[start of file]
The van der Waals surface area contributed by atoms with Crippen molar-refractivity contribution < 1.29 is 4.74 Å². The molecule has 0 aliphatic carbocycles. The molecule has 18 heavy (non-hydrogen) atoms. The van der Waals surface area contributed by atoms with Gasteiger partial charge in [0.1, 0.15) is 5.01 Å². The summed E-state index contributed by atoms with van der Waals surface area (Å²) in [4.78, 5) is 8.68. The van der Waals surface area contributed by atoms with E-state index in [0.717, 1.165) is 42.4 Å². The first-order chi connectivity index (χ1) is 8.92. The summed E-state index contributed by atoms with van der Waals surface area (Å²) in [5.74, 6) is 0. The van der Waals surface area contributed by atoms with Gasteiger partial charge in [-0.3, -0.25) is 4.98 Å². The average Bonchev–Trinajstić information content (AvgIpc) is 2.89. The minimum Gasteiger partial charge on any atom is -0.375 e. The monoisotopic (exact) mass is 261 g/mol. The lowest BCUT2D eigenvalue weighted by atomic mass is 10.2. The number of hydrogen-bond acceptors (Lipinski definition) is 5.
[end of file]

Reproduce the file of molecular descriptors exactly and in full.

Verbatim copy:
The van der Waals surface area contributed by atoms with Crippen molar-refractivity contribution < 1.29 is 4.74 Å². The molecule has 0 aliphatic carbocycles. The molecule has 18 heavy (non-hydrogen) atoms. The van der Waals surface area contributed by atoms with Gasteiger partial charge in [0.1, 0.15) is 5.01 Å². The summed E-state index contributed by atoms with van der Waals surface area (Å²) in [4.78, 5) is 8.68. The van der Waals surface area contributed by atoms with E-state index in [0.717, 1.165) is 42.4 Å². The first-order chi connectivity index (χ1) is 8.92. The summed E-state index contributed by atoms with van der Waals surface area (Å²) in [5.74, 6) is 0. The van der Waals surface area contributed by atoms with Gasteiger partial charge in [-0.3, -0.25) is 4.98 Å². The average Bonchev–Trinajstić information content (AvgIpc) is 2.89. The minimum Gasteiger partial charge on any atom is -0.375 e. The monoisotopic (exact) mass is 261 g/mol. The lowest BCUT2D eigenvalue weighted by atomic mass is 10.2. The number of hydrogen-bond acceptors (Lipinski definition) is 5.